Loan Against Commercial Property

How to Get A Loan Against Commercial Property?

April 22, 2022 • 2884 views

Many people want to take a Loan Against Property but don’t know how to do it. Generally, there are two types of properties involved in Loan Against Property: commercial property and residential property. When it comes to applying for a Loan Against Property, getting one for residential property is certainly more popular, easier to obtain, and more widely offered by banks and financial institutions. On the other hand, getting a loan on commercial property is not that easy, mainly due to a lack of awareness around this financing option.

Commercial properties can be classified into two broad types. They are office space and retail outlets. These two classes can be further divided into two categories - ready for possession and under construction. When it comes to funding against a commercial property that is under construction, lenders are usually apprehensive if the buyers are “investors” and not end-users.

How Does A Loan Against Commercial Property Work?

A loan against commercial property is a type of mortgage loan secured through a mortgage of commercial property rather than residential property. You get money for all kinds of expenses based on the market value of your commercial real estate. It could be higher education, business expansion, marriage, or debt consolidation. You can get a loan against a commercial property by meeting the simple mortgage eligibility criteria and keeping the required documents ready.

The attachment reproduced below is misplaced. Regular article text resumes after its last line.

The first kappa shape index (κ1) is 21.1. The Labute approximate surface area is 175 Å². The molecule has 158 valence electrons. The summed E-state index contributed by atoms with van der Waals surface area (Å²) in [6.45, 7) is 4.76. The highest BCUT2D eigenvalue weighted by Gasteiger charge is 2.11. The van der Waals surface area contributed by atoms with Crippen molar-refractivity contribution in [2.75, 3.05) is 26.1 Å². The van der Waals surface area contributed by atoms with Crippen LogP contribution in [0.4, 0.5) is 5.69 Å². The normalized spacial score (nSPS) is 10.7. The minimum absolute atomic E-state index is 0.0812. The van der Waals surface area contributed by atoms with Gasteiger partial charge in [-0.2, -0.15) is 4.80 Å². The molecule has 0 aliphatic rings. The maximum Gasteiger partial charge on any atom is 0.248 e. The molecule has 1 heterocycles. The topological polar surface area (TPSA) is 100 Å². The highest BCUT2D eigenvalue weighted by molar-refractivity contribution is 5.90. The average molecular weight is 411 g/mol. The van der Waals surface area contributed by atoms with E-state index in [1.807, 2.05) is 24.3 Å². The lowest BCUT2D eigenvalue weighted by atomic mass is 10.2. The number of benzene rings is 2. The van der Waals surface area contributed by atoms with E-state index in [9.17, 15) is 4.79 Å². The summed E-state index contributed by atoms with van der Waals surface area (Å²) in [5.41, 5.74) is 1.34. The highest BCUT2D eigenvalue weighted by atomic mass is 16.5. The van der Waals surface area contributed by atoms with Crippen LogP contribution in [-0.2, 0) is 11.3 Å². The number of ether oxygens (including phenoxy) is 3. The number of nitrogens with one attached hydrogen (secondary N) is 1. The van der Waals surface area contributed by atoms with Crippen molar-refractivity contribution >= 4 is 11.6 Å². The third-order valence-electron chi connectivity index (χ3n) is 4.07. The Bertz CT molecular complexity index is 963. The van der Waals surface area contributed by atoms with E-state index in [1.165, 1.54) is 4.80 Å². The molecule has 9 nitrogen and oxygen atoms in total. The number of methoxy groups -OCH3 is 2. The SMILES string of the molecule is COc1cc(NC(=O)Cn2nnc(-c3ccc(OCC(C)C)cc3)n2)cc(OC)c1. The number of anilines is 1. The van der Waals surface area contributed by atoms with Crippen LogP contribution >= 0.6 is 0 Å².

Difference Between Residential And Commercial Property Financing

Although the financial documents required by the lender to ascertain the loan eligibility of the borrower are similar, there are the following differences

1. Loan to Value (LTV) Ratio- The LTV ratio shows the proportion of the amount of asset value as a comparison to the remaining mortgage balance amount. You can use a loan-to-value calculator to check the LTV ratio. The LTV ratio calculation mainly helps lenders in assessing the potential risk of the loan. For residential financing, it ranges between 75% and 90%, however, for commercial purchases, the financing percentage is limited to 55%. This means more self-contribution by borrowers. These ratios may vary depending on numerous factors like property type, lender’s policies, creditworthiness of the borrower, etc.

2. Higher Fees- The processing fee for residential purchases is the standard fixed fee of Rs.10,000/-. Under some schemes, borrowers are also given a fee as low as 'nil'. However, for commercial purchases, it is the standard 1% of the loan amount and some lenders reduce it to as low as 0.5% if they like the borrower's profile as well as the property.